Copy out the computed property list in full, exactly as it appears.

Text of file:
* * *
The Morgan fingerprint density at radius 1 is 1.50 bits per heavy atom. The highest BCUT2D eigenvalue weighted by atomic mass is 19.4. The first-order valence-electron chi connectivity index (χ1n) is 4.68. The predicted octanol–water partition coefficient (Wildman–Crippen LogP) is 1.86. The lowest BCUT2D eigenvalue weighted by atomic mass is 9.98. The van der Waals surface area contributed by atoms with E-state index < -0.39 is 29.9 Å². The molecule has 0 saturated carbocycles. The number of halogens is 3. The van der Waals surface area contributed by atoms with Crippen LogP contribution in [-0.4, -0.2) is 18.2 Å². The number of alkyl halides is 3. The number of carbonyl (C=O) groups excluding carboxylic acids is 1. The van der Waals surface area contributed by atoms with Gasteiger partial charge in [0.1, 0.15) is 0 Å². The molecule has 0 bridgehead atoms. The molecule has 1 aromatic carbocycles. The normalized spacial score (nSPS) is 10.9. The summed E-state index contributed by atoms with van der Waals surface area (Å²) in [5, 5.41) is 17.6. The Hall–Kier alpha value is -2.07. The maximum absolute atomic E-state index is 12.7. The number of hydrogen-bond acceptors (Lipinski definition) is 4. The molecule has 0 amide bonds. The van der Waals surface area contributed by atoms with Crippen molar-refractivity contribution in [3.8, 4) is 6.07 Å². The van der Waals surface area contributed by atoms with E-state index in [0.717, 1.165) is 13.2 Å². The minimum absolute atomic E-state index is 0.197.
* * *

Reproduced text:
The Morgan fingerprint density at radius 1 is 1.50 bits per heavy atom. The highest BCUT2D eigenvalue weighted by atomic mass is 19.4. The first-order valence-electron chi connectivity index (χ1n) is 4.68. The predicted octanol–water partition coefficient (Wildman–Crippen LogP) is 1.86. The lowest BCUT2D eigenvalue weighted by atomic mass is 9.98. The van der Waals surface area contributed by atoms with E-state index < -0.39 is 29.9 Å². The molecule has 0 saturated carbocycles. The number of halogens is 3. The van der Waals surface area contributed by atoms with Crippen LogP contribution in [-0.4, -0.2) is 18.2 Å². The number of alkyl halides is 3. The number of carbonyl (C=O) groups excluding carboxylic acids is 1. The van der Waals surface area contributed by atoms with Gasteiger partial charge in [0.1, 0.15) is 0 Å². The molecule has 0 bridgehead atoms. The molecule has 1 aromatic carbocycles. The normalized spacial score (nSPS) is 10.9. The summed E-state index contributed by atoms with van der Waals surface area (Å²) in [5, 5.41) is 17.6. The Hall–Kier alpha value is -2.07. The maximum absolute atomic E-state index is 12.7. The number of hydrogen-bond acceptors (Lipinski definition) is 4. The molecule has 0 amide bonds. The van der Waals surface area contributed by atoms with Crippen molar-refractivity contribution in [3.8, 4) is 6.07 Å². The van der Waals surface area contributed by atoms with E-state index in [0.717, 1.165) is 13.2 Å². The minimum absolute atomic E-state index is 0.197.